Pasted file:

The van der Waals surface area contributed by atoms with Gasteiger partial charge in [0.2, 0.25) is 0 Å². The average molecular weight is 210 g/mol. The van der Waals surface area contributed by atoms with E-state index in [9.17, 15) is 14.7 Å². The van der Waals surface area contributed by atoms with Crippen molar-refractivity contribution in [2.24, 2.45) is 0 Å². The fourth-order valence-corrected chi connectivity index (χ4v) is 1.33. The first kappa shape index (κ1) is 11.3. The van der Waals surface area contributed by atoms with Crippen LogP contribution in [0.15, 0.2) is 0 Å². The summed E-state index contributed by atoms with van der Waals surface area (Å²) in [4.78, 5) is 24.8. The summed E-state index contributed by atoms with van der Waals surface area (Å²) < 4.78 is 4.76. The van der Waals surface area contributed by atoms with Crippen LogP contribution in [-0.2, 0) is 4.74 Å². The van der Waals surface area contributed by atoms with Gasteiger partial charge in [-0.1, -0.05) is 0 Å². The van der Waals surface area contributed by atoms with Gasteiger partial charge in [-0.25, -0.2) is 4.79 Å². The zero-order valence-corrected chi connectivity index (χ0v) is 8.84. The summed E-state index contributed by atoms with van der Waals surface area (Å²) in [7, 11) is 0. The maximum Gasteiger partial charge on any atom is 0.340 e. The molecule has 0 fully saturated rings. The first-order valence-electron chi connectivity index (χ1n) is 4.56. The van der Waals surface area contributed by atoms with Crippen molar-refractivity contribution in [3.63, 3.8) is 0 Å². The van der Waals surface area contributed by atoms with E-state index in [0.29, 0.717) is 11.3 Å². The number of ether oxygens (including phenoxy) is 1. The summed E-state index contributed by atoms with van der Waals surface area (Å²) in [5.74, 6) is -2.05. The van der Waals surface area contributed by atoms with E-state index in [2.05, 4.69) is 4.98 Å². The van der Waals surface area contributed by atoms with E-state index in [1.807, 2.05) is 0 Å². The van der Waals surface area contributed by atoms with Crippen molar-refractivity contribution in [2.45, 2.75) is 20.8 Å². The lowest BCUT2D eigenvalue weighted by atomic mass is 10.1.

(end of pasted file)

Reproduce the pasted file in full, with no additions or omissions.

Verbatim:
The van der Waals surface area contributed by atoms with Gasteiger partial charge in [0.2, 0.25) is 0 Å². The average molecular weight is 210 g/mol. The van der Waals surface area contributed by atoms with E-state index in [9.17, 15) is 14.7 Å². The van der Waals surface area contributed by atoms with Crippen molar-refractivity contribution in [2.24, 2.45) is 0 Å². The fourth-order valence-corrected chi connectivity index (χ4v) is 1.33. The first kappa shape index (κ1) is 11.3. The van der Waals surface area contributed by atoms with Crippen LogP contribution in [0.15, 0.2) is 0 Å². The summed E-state index contributed by atoms with van der Waals surface area (Å²) in [4.78, 5) is 24.8. The summed E-state index contributed by atoms with van der Waals surface area (Å²) < 4.78 is 4.76. The van der Waals surface area contributed by atoms with Crippen LogP contribution in [-0.2, 0) is 4.74 Å². The van der Waals surface area contributed by atoms with Gasteiger partial charge in [-0.1, -0.05) is 0 Å². The van der Waals surface area contributed by atoms with Gasteiger partial charge in [-0.25, -0.2) is 4.79 Å². The zero-order valence-corrected chi connectivity index (χ0v) is 8.84. The summed E-state index contributed by atoms with van der Waals surface area (Å²) in [7, 11) is 0. The maximum Gasteiger partial charge on any atom is 0.340 e. The molecule has 0 fully saturated rings. The first-order valence-electron chi connectivity index (χ1n) is 4.56. The van der Waals surface area contributed by atoms with Crippen molar-refractivity contribution in [3.63, 3.8) is 0 Å². The van der Waals surface area contributed by atoms with E-state index in [0.29, 0.717) is 11.3 Å². The number of ether oxygens (including phenoxy) is 1. The summed E-state index contributed by atoms with van der Waals surface area (Å²) in [5.74, 6) is -2.05. The van der Waals surface area contributed by atoms with E-state index in [2.05, 4.69) is 4.98 Å². The van der Waals surface area contributed by atoms with E-state index in [1.807, 2.05) is 0 Å². The van der Waals surface area contributed by atoms with Crippen molar-refractivity contribution in [2.45, 2.75) is 20.8 Å². The lowest BCUT2D eigenvalue weighted by atomic mass is 10.1.